Self-driving cars are an interesting prospect. There has been a lot of talk about their potential, but also related ethical issues. For example, the famous trolley problem has become topical once more. Before we get to self-driving cars and their inherent issues, we’ll first be bumping into smart cars – figuratively of course. The most important revelation of smart cars and self-driving cars is their ability to communicate with each other. To ensure safe and secure traffic in the future, communications between vehicles need to be able to withstand traditional hacking but also the emergence of quantum computers.
Quantum computers are now being developed fervently, also at VTT. Even though we still have a long way to quantum computers, we need to start preparing already; there are many sensitive matters we’ll need to keep confidential for decades. A future quantum computer will be able to solve the mathematical problems that have been used to derive the current public key encryption methods, such as digital signatures. So we need new algorithms that are based on completely different mathematical problems.
In the United States, the National Institute of Standards and Technology (NIST) has organised a competition to find new quantum-resistant algorithms for standardisation. The competition has progressed to round three with seven algorithms still in the running. We at VTT have kept an eager eye on the competition. We have cooperated with Finnish research institutes and information security companies to study the finalist algorithms and their application in the PQC Finland (Post-Quantum Cryptography) project funded by Business Finland. The project also involves representatives from official authorities and international partners. One of the project objectives is to find criteria and certification parameters for quantum-safe products and services.
What do cars chat about?
In intelligent transportation systems, cars improve the flow and safety of traffic by exchanging messages with each other. These messages may for example have information on which way a vehicle is travelling, helping to avoid collisions. Cars can also share information about roadworks or congested roads so that other vehicles can avoid these places and do their part not to make traffic worse. Drivers do not need to know anything about these secret messages.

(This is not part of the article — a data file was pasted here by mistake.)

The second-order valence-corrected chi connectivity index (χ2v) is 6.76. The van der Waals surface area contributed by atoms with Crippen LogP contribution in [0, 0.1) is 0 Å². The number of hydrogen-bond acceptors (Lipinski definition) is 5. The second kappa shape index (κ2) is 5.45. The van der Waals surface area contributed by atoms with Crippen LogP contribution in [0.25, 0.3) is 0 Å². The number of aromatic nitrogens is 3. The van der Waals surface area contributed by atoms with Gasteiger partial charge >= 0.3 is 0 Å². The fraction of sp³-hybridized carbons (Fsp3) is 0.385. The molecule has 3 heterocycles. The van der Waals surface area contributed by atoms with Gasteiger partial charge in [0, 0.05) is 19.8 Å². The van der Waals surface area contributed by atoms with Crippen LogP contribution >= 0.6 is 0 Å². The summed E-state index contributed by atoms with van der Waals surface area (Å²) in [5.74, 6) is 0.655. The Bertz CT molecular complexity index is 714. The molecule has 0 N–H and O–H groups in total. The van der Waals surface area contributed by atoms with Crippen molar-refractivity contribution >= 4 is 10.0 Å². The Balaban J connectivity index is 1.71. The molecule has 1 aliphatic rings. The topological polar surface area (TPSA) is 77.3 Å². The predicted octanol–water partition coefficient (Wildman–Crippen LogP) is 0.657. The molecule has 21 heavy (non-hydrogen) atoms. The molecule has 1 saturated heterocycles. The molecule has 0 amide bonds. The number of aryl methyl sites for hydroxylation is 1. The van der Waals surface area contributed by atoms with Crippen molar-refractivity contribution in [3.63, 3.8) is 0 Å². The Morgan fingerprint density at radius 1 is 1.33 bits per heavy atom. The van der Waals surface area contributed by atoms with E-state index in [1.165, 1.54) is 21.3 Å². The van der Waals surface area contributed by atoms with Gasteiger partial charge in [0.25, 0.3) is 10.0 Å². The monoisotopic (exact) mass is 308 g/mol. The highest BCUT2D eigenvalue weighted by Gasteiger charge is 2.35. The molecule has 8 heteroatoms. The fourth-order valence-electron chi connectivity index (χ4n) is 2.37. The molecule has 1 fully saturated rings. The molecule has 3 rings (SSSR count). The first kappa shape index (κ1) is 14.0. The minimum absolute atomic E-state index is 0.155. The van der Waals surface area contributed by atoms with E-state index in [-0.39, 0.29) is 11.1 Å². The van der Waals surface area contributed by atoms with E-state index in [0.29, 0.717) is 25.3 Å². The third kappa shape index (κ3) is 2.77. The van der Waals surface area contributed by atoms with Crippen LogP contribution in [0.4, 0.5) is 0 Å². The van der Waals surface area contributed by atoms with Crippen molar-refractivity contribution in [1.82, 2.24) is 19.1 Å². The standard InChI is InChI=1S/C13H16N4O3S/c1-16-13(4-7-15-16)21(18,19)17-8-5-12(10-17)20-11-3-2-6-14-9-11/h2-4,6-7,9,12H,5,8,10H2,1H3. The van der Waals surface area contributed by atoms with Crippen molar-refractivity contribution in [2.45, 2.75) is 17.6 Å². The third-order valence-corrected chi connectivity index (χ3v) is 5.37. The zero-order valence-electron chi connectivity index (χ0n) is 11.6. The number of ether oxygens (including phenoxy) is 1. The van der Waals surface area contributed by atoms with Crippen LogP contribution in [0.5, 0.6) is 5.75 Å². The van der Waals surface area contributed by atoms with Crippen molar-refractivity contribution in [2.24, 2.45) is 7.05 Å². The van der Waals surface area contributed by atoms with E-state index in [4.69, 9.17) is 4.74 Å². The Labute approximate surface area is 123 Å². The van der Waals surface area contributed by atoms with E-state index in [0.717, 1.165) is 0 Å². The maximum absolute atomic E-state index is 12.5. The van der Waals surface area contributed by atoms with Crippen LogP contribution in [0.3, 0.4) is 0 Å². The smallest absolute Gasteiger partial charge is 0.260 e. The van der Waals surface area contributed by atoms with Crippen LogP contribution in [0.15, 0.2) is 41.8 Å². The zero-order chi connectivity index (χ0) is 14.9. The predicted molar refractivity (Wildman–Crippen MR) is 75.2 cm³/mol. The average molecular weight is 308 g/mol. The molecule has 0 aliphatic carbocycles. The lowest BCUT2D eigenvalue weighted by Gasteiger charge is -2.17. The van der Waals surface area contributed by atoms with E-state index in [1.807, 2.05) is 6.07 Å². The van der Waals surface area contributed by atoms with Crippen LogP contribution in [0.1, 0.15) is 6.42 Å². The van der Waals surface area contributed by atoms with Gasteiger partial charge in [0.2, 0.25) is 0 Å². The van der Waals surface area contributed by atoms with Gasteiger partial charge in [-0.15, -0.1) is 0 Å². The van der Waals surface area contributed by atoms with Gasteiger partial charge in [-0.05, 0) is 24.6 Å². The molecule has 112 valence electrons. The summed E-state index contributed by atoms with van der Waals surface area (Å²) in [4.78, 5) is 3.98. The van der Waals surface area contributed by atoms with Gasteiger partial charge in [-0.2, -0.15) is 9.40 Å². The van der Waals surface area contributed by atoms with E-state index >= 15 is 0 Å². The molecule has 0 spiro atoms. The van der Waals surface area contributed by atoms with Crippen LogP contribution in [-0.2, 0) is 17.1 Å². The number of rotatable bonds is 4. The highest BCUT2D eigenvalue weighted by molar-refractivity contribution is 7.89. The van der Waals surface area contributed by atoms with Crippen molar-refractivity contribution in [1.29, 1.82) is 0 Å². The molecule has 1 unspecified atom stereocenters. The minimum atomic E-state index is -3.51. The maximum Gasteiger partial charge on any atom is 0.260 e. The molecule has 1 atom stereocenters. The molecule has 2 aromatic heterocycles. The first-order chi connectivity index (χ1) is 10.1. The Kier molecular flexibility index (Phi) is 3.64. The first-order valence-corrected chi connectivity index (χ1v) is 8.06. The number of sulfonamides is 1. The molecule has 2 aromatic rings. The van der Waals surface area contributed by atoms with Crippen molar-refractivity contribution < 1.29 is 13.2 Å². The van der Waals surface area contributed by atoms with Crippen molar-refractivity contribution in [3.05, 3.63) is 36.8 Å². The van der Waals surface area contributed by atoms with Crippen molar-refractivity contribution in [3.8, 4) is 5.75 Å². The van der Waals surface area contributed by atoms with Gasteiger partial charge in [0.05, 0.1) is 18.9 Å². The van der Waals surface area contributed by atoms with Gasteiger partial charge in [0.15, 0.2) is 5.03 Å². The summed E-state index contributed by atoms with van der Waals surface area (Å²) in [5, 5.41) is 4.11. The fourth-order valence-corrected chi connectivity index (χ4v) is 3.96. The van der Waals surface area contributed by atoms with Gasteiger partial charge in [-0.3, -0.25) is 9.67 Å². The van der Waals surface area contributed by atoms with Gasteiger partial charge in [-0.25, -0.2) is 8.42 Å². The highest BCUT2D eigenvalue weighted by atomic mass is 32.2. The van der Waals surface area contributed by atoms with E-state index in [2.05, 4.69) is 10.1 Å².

Unlike conversations between people, smart cars attach a digital signature to their messages to ensure that the messages are appropriate: the signature identifies the sender and verifies that no one has been able to edit the content of the message after it was sent – at least not without getting caught immediately. Standing behind your words like this is something us humans could learn a thing or two about. It’s just too bad we don’t have this kind of handy way to identify cheaters and fraudsters during conversation.
Another thing we could learn from the secret life of cars: messages sent by the most modest, smallest passenger cars are exactly as valuable as ones sent by large and expensive SUVs. Special rights are only granted for weighty reasons, such as ambulances on emergency calls. This way everyone works together and gets there faster and safer.
Communications can be made quantum safe
Digital signatures are based on public key cryptography, which means that current algorithms will no longer be enough when quantum computers are developed further. For intelligent transportation systems, it will be interesting to see if new quantum-safe algorithms will be usable. A master’s thesis done at VTT related to the PQC project looked into the application of quantum-safe cryptography in intelligent transport systems. This thesis examined whether messages between vehicles could be signed with quantum-safe signature algorithms. Messages sent between cars were programmed and signed in a quantum-safe way. The thesis also compared how switching to quantum-safe signatures would affect the speed of communications and the size of messages. Situations in traffic can change quickly, so communication needs to be effective enough to be useful. If processing messages takes too long, an urgent situation may even pass before the recipient is made aware of it.
The results of the master’s thesis showed that quantum-safe signatures could be used for communications between cars. It would not affect the speed of communication to an unreasonable extent. The thesis compared two types of quantum-safe signature algorithms: two lattice-based algorithms and a multivariate polynomial one. Both types managed to sign and verify messages quite quickly. The downside is that messages became longer compared to signing with traditional methods. This phenomenon was particularly evident when using multivariate polynomials. Based on this study, the best option seems to be lattice-based solutions, two of which are among the NIST finalists. In other words, the master’s thesis succeeded in demonstrating that making communications between vehicles quantum-safe is possible, although it may also require compromises.
This means that cars can continue chatting among themselves with drivers being never the wiser.